This week I'm in Orlando for Fincon, the annual gathering of folks who work at the intersection of money and media. As a result, I haven't had time to do all of the things I normally do during a week. I haven't been reading or writing about money. Instead, I've done a lot of chatting with colleagues.
We've been coming together at Fincon since 2011. At first, we were nearly all strangers to each other. Today, many of these people are my closest friends — but they're friends I see in person only once or twice each year. I value every moment I get to spend with them.
On Tuesday, for instance, a group of us booked a private VIP tour through the Disney theme parks. We had a blast. I mean, look at this wretched hive of scum and villainy...
Chatting with other money nerds this week has given me additional clarity about the future direction of Get Rich Slowly — on the web, on YouTube, and in the email newsletter.
You see, most money bloggers (and podcasters and YouTube creators) are in it for the money. That's fine. I have no problem with that. But that's not me.
Yes, I would very much like to earn income from the work that I do, but I'm in the fortunate position that I don't need to earn that income today. I had a windfall from the site thirteen years ago, which allows me to pursue this as a passion project (at least for a time).
Instead, I can focus on making Get Rich Slowly meaningful to me and useful to you. I can ignore the financial side of things while I work to build a resource that helps people master their money — and their lives. While I might not earn anything from the site today (or next week or even next year), I have faith that if I provide value, then eventually I'll discover a way to make money in a way that doesn't compromise my values.
Last week, I raved about the book Designing Your Life by Bill Burnett and Dave Evans. These two Stanford design professors have taken design principles and applied them to helping people figure out what they want to be when they grow up.
After advocating Designing Your Life to several friends, two of them suggested that we work through the book's exercises together. One of those friends is Kim, my long-term girlfriend. The other is Craig, a college classmate. I thought it might be fun to share some of these exercises as we complete them over the next couple of months.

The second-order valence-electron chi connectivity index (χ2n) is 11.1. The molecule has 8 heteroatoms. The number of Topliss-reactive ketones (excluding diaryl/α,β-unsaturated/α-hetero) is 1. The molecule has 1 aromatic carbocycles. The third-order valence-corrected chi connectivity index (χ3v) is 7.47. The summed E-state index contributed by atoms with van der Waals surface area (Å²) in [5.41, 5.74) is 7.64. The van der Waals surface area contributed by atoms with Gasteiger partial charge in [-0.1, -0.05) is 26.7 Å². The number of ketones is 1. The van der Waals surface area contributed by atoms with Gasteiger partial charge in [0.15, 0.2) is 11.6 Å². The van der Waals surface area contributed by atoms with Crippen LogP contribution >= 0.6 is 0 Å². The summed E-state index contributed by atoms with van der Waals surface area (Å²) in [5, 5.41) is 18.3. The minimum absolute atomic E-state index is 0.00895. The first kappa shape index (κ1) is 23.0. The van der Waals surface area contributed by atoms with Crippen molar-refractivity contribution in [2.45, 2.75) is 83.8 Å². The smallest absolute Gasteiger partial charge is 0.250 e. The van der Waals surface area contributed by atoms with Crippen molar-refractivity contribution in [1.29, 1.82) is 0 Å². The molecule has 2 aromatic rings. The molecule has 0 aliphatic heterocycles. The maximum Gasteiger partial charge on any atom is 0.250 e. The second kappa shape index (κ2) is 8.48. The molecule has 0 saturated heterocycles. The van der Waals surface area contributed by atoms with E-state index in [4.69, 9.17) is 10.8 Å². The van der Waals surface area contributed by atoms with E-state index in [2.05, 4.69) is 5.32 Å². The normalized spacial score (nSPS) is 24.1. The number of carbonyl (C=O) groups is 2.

Because I want to respect the intellectual property of the authors, I'm not going to describe the exercises exactly. Instead, I'll provide a vague overview and then discuss my own answers. (And, when it makes sense, I'll also include answers from my friends.)
With that out of the way, let's dive in! Let's see what happens as I begin the process of designing my life.
This article is difficult to write. It's an admission that I failed. And it's not like I failed once, but failed repeatedly over the course of several years. And it's not that I really failed failed, you know. It's that I failed myself. I failed to live up to my own expectations.
But I'm getting ahead of myself. Let me start at the beginning.
I grew up Mormon. Among other things, this meant that nobody in my family consumed recreational drugs of any kind. Mormons have a strict prohibition against such indulgences. And, as most folks know, they even take their stricture against "strong drink" to mean that caffeine is forbidden.
So, my parents didn't drink alcohol or coffee. They didn't smoke cigarettes. They didn't do anything that led to altered states. Hell, my father even hated television because he considered it a "plug-in drug". For much of my childhood, we didn't have a TV. When we did have a TV, access was often restricted.
My parents left the Mormon church when I was a freshman in high school. We returned to the local Mennonite congregation in which my father was raised. Mennonites aren't quite so restrictive with mind-altering substance as Mormons are — they love their coffee! — but they're close.
In high school, I was never tempted by alcohol. I had friends who would drink, but it never appealed to me. Plus, it was against the rules.
Also in high school, I had friends who discovered marijuana. While I was ambivalent about booze, I was actively opposed to pot. I believed it was evil. Plus, it was illegal. As a rule follower, there was no way I would touch the stuff. And when I was with friends who did get stoned, I'd read them the riot act. (I once chewed out my best friend Sparky because he had the gall to get stoned while we were waiting in line to buy tickets for a Tears for Fears concert.)
Essentially, I started life as a Goody Two-Shoes. I refused to do anything illegal or immoral, and I condemned others for choosing anything that I wouldn't choose. I was a self-righteous young man who couldn't see that there's no single Right Answer to life.